The justice system is an immensely confusing place. People without much experience in legal matters — either criminal or civil — are often at a loss when attempting to navigate this system. The conventional solution to the confusion is to hire an attorney. What about individuals who don’t have the money to engage a lawyer’s services? That’s what legal aid services are made for.
Legal aid is an umbrella term that covers both legal advice and actual legal representation in court provided at low or no cost. It’s long been recognized that the realities of the legal system discriminate against individuals with minimal financial resources, despite the ideal of equality before the law. Legal aid services exist to try and level the playing field and give poor people a chance to be heard fairly in court.
Legal aid is typically provided in one of three different ways. The “staff attorney” system is employed within state and federal governments to give assistance to low-income clients. Public defenders in criminal trials are one example of this method. “Judicare” is a system where non-profit organizations use their funds to hire attorneys on behalf of the individuals who need them. Finally, the “community clinic” system operates by bringing legal professionals who want to do pro bono (free) work with clients who have limited resources.
Regardless of how it is organized, a legal aid service rarely has the resources available to provide full representation to everyone who inquires about it. Most services have a number of standards they use to prioritize clients and assign their limited resources. Income levels are typically taken into account, as are the types of cases involved. Serious violations of rights (e.g. discrimination, negligence, etc.) tend to be highly prioritized.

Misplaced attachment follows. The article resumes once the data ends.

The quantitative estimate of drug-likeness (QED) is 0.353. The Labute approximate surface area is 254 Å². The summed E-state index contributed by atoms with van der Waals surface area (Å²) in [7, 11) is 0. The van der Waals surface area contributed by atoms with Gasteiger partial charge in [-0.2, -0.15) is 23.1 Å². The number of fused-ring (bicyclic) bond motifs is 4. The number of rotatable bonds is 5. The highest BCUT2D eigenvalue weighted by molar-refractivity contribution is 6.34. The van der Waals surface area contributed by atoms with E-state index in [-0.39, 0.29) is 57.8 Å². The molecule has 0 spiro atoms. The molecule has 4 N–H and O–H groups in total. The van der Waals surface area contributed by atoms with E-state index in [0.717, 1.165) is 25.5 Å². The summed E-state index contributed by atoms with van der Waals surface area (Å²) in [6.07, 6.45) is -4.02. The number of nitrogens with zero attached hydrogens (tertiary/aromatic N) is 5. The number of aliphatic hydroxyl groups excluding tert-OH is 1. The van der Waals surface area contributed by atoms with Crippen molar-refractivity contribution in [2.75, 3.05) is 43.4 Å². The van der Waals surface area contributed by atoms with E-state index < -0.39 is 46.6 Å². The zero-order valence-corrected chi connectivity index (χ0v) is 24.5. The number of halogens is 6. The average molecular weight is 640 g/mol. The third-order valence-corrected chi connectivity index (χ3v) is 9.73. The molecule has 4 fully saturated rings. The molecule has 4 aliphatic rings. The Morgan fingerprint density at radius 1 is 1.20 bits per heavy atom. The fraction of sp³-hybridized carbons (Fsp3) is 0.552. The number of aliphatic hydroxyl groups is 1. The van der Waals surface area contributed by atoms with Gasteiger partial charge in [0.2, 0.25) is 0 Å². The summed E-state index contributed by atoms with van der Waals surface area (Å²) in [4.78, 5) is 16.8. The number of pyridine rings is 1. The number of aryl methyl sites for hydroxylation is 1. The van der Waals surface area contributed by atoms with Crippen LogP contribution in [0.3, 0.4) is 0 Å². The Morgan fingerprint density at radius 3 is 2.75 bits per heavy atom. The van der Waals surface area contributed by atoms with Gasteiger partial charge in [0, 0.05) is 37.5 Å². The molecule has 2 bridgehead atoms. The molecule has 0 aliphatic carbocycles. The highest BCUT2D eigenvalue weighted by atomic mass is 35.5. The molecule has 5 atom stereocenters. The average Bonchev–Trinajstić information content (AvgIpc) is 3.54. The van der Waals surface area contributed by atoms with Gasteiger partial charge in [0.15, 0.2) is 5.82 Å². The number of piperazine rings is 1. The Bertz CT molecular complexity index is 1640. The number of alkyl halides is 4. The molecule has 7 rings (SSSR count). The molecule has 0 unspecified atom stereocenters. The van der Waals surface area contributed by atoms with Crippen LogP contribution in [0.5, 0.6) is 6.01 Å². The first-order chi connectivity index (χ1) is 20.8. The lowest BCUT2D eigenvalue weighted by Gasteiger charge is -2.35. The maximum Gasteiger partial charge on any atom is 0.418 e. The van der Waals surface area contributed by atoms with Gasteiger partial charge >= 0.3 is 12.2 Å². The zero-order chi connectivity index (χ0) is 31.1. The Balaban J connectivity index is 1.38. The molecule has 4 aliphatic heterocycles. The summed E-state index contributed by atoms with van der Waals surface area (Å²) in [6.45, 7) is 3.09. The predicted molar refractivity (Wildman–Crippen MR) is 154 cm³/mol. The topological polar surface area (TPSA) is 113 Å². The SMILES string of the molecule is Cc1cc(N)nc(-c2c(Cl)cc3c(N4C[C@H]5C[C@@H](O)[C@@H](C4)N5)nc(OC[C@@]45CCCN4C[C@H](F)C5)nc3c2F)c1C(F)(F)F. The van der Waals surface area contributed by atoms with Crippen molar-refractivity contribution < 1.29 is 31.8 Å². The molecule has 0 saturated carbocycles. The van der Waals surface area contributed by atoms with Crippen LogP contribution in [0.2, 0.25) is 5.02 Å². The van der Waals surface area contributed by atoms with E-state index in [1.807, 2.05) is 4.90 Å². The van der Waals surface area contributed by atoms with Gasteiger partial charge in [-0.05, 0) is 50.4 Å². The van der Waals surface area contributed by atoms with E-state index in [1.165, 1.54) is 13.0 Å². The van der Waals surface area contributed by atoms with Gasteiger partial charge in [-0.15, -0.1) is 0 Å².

Although a legal aid service may not be able to provide a pro bono lawyer to a prospective client, they do generally provide free and sound legal advice that can help individuals who are unfamiliar with the civil or criminal justice systems. They also frequently recommend attorneys who might make a good fit with a client’s needs and ability to pay.
A legal aid service is not the only way to obtain representation or legal advice at minimal cost. One of the main alternatives is working with a lawyer who operates on a “no win, no fee” basis. Legal aid services can often provide better advice, though, because they generally make an effort to help all potential clients. “No win, no fee” attorneys typically only assist clients with strong cases who represent a likely profit to the lawyer.
Legal aid services can often help individuals of limited means answer the most important legal question of all: Is it worth it to take this to court? The lawyers and other professionals staffing legal aid services will be able to offer a reasonable assessment of an individual’s case and explain both the likely costs and outcomes of proceeding with legal action.
While they are far from perfect, legal aid services fulfill a vital role in the justice system. They act as a safety net that prevents some of the most disadvantaged individuals from suffering further mistreatment due to their lack of financial resources. By delivering at least of modicum of legal expertise, they can help anyone take advantage of their legal opportunities.